The PEOPLE of the State of California, Plaintiff and Respondent, v. Paul Lawrence GRIFFIN, Defendant and Appellant.
Appellant Griffin was charged jointly with one Homer Stephen in two counts of uttering and publishing two forged checks. The two were tried jointly and the jury returned a verdict of guilty against appellant on both counts.
The evidence showed that on May 10, 1957, one Herndon was working as a clerk in a liquor store in Oakland. At approximately 6:45 p. m. appellant entered this store and presented a payroll check in the amount of $63.10 drawn on Allenite Products Company's bank account with Griffin as payee. At the trial Herndon testified that Griffin presented for identification a Social Security card and a Blue Cross card both bearing his name. (At the preliminary examination Herndon had testified that appellant offered no identification.) Appellant endorsed the check and Herndon cashed it noting on the check appellant's description.
At approximately 9:45 the same evening defendant Stephen entered the store and presented an Allenite check for $68.15 with Griffin as payee. The same identification was offered. Herndon passed a note to one of the people in the store to call the police and at this time Stephen left.
Shortly thereafter the police apprehended Griffin and Stephen near the liquor store. Officer Holmes saw appellant throw a wallet in the gutter and found a union card in this wallet bearing appellant's name.
Herndon identified appellant as the person passing the first check and identified Stephen as the one who attempted to cash the second check. When appellant was identified at this time he was in a police car 4 or 5 feet from Herndon but he said nothing. He was again identified at the trial.
Leith Allen, owner of Allenite Products Company, testified that on May 2, 1957, he discovered that several of the company's checks were missing. He identified as two of the missing checks the check cashed by appellant and a torn check found in the area where appellant was apprehended. The checks were forgeries drawn to appellant and signed without authorization.
Inspector McChesney testified that he and Inspector Olsen visited appellant at the county hospital on May 14, 1957. At this time appellant, when asked about the forged checks, stated ‘I cashed two of them’ and ‘I tried to cash the third one when the cops came and I ran.’ The inspector further testified that appellant asked him to go to his room and ‘see my clothes are taken care of, and then call my mother and have her go down and pick them up.’ In appellant's room the inspectors found on a table in plain sight eight blank checks of the Allenite Company and a laundry slip bearing appellant's name. On the back of the slip was the name Wayer or Wager, the same name that appeared as maker on the forged checks.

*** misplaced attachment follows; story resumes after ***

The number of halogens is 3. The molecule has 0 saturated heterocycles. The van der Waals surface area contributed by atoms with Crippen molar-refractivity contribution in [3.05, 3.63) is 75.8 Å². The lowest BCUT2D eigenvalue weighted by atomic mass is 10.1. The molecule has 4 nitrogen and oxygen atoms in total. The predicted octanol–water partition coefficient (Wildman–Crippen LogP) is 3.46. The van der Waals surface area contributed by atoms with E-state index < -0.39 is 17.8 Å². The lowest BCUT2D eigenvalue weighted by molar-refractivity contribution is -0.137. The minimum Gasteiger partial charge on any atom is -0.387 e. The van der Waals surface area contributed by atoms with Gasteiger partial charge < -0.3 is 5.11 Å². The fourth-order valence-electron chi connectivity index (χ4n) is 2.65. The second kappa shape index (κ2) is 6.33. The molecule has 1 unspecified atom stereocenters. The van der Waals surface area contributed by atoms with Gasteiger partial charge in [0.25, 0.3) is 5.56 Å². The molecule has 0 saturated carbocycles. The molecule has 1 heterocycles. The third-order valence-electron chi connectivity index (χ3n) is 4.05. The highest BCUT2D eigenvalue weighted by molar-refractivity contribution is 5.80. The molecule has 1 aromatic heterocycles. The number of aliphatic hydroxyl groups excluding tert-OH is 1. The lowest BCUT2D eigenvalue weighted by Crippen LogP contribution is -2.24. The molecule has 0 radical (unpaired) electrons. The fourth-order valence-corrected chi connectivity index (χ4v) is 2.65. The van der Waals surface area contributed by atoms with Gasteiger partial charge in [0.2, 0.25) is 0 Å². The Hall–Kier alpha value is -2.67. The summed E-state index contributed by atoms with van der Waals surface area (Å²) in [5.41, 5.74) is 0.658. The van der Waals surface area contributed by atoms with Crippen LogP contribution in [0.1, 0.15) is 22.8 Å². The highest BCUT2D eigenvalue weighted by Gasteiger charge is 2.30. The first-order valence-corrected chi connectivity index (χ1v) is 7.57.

Appellant denied admitting that he passed the checks and testified that he was with one Joseph Williams during the evening of May 10, 1957. Williams testified that he was with appellant from 6:30 p. m. to approximately 9 p. m. that evening. Appellant denied asking the inspector to go to his room and he denied any knowledge of the checks and that he was in the liquor store. Two witnesses who were in the liquor store on May 10 testified that they saw Stephen but neither could recall seeing appellant.
A question is raised whether the notice of appeal was filed in time. The last day to file was September 26, 1957. The notice of appeal was put in the hands of a person assigned by the prison authorities on September 25. The envelope in which it was mailed at Vacaville was postmarked September 26. It was not filed until September 30 and we have the affidavit of a deputy county clerk that would indicate that it was not received before the date of filing. We can take judicial notice that if mailed at Vacaville on September 25 in normal course it might be expected to received in Oakland some time on September 26. Under People v. Slobodion, 30 Cal.2d 362, 181 P.2d 868, we are justified in holding that the notice of appeal was constructively filed in time.